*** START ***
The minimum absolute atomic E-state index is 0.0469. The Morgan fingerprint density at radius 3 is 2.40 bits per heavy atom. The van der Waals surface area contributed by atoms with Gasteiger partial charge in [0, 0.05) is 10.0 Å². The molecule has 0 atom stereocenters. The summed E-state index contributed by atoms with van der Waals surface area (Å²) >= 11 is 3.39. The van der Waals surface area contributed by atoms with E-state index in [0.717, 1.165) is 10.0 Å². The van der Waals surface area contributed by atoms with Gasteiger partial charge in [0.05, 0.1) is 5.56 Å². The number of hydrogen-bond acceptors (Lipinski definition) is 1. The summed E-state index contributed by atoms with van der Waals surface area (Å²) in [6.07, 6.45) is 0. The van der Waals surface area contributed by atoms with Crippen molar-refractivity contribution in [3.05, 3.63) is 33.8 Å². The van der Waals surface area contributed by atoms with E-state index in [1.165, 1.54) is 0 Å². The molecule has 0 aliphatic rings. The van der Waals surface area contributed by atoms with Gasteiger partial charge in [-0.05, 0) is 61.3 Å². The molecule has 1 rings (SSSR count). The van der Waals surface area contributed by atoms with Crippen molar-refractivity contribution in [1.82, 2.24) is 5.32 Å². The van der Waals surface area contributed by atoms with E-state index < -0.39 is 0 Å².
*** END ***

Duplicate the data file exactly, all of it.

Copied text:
The minimum absolute atomic E-state index is 0.0469. The Morgan fingerprint density at radius 3 is 2.40 bits per heavy atom. The van der Waals surface area contributed by atoms with Gasteiger partial charge in [0, 0.05) is 10.0 Å². The molecule has 0 atom stereocenters. The summed E-state index contributed by atoms with van der Waals surface area (Å²) >= 11 is 3.39. The van der Waals surface area contributed by atoms with E-state index in [0.717, 1.165) is 10.0 Å². The van der Waals surface area contributed by atoms with Gasteiger partial charge in [0.05, 0.1) is 5.56 Å². The number of hydrogen-bond acceptors (Lipinski definition) is 1. The summed E-state index contributed by atoms with van der Waals surface area (Å²) in [6.07, 6.45) is 0. The van der Waals surface area contributed by atoms with Crippen molar-refractivity contribution in [3.05, 3.63) is 33.8 Å². The van der Waals surface area contributed by atoms with E-state index in [1.165, 1.54) is 0 Å². The molecule has 0 aliphatic rings. The van der Waals surface area contributed by atoms with Gasteiger partial charge in [-0.05, 0) is 61.3 Å². The molecule has 1 rings (SSSR count). The van der Waals surface area contributed by atoms with Crippen molar-refractivity contribution in [1.82, 2.24) is 5.32 Å². The van der Waals surface area contributed by atoms with E-state index < -0.39 is 0 Å².